In May 2017, Syn Studio, in association with CGMA, organized an International Art contest titled “Alternate Histories and Parallel Universes”.
Participants were required to imagine “what if” scenarios and dream up “alternate histories” and “parallel universes” so they can create an epic illustration!
The contest, sponsored by ArtStation, Wacom, CG Society and Design Studio Press, featured up to $2000 worth of prizes and attracted entries from all over the world.
The winners of the contest were: Arturo Gutiérrez (1st place), Miguel Membreño (2nd place) and Riccardo Massironi (3rd place).
This blog post features an exclusive interview with the winners where they share their journey, working processes, inspirations and a lot of artwork! So get ready for a fun filled read!
Tell us about yourself. Where do you come from?
Arturo: I am a digital artist from Bogotá, Colombia. I started drawing when I was little. I like doodling wherever I go and I’m always carrying my backpack full of materials and sketchbooks. I like video games and movies.
Miguel: My name is Miguel Membreño, I’m a 29 year old self-taught freelance Illustrator from El Salvador. I’ve a bachelor’s degree in Graphic Design and my main goal in the last year and half has been to become a professional concept artist for the entertainment industry.
Riccardo: Hello everyone, I’m a set designer from Monza, Italy.
What is the story behind your submission piece?
Arturo (The Gods of Old):
I saw the challenge and gave it a try. Parallel universes and alternate histories pretty much cover every single possibility you can think of so I had an infinite spectrum to paint whatever I wanted to imagine. After brainstorming, a story took place in my mind.
The meteorite that was meant to wipe out the dinosaurs struck tangentially. The earth’s rotation speed doubled. The dust cloud killed most large dinosaurs and the reduced gravity gave mammals the chance to evolve and grow in size. The late emergence of apes forced their evolutionary branch to grow smaller in order to survive the feline-controlled biosphere.
Human history was analogous to our actual history, accompanied by the worshiping of giant mammals. Dinosaurs are small bird-like beings that became pets and food for humans. Since the beginning of recorded history, the Tiger has been the protector of Japan. It is the god of death and light. It roams the cities, reminding humans and dinosaurs of their rightful place on earth.
For me, the most interesting part of concept art is thinking and imagining. Writing comes next and painting comes last. Every time I draw, even if it’s a doodle, there is a complete universe behind it. Sometimes these imagined universes kind of fit together nicely so I think I keep a very healthy universe-library. My sketches are only meant for me to understand them, so forgive my broad brushstrokes in advance.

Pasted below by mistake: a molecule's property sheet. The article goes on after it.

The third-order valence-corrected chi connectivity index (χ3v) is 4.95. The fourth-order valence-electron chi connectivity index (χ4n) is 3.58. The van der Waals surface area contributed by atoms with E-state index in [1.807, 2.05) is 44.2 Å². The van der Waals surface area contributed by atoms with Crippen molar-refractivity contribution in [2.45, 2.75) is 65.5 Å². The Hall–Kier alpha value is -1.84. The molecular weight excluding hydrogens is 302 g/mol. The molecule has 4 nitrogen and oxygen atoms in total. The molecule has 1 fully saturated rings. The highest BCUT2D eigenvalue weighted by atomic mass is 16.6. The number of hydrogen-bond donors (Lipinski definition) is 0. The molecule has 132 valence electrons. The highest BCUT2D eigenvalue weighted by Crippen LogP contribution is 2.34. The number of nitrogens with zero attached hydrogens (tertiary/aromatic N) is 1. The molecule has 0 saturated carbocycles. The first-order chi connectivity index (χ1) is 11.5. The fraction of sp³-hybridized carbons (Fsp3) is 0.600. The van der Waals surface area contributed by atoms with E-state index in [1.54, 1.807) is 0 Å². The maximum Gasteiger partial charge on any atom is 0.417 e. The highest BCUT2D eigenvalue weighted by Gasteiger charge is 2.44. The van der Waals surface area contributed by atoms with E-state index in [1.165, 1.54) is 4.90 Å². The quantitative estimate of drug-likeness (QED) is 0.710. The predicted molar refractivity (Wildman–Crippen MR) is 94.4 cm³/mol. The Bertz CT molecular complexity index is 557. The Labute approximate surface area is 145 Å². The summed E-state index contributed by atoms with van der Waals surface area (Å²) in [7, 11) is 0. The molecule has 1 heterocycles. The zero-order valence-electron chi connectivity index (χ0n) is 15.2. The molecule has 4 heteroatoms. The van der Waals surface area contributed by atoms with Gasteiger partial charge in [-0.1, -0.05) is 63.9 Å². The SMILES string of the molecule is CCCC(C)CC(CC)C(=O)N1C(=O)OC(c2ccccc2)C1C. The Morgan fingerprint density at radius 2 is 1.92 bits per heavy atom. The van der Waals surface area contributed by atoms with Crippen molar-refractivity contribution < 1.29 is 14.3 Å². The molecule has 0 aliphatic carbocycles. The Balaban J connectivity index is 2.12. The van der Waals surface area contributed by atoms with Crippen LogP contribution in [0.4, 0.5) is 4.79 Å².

Miguel (The Calli):
My intention with my piece was to try and imagine a huge Mayan City. The story behind it was based on the idea of a united nation who preserved their culture throughout the years and developed their architecture and technology to create this huge city along the continent named “Calli” which means “Home” in the Náhuatl language.
Riccardo (The Celestial Sphere):
I started working on the idea for “Alternate Histories & Parallel Universes” from a life changing point for human History. I imagined the moment when people discover the real planet distribution and solar system. I represented the moment when a scientist proposes the correct scheme of the solar system by having the sun as the center and the remaining planets spinning around it. He’s just offering the truth.
What prompted you to choose this particular idea? Were there any concepts that didn’t make the cut?
Arturo: I brainstormed for a while, so yeah! I guess it’s expected for the majority of concepts not to make the cut. First I thought about natives winning the US, but then the idea of giant animals sprung to life. It began as wolves evolving to gigantic proportions, then dogs being the apex predator as opposed to humans, then felines as gods taking the evolutionary path dinosaurs took but surviving extinction. Then I thought about humanity evolving blind for some reason.
I like giving every idea a chance, so I explored where these ideas took me. New York on horseback; a very smelly traffic jam, battle wolves charging against each other, dogs with their humans, ritualistic sacrifice caves and cultures built around the worship of giant felines or a completely sculpted city with no color scheme whatsoever but textures to guide humans around. I eliminated two of those ideas and followed through with the rest into fifteen sketches. From those, I chose which were more visually interesting, understandable and challenging and selected four. I did some color sketches and from those the winner arose. A giant tiger strolling through a neon-painted Tokyo-ish city was an entrancing idea to me.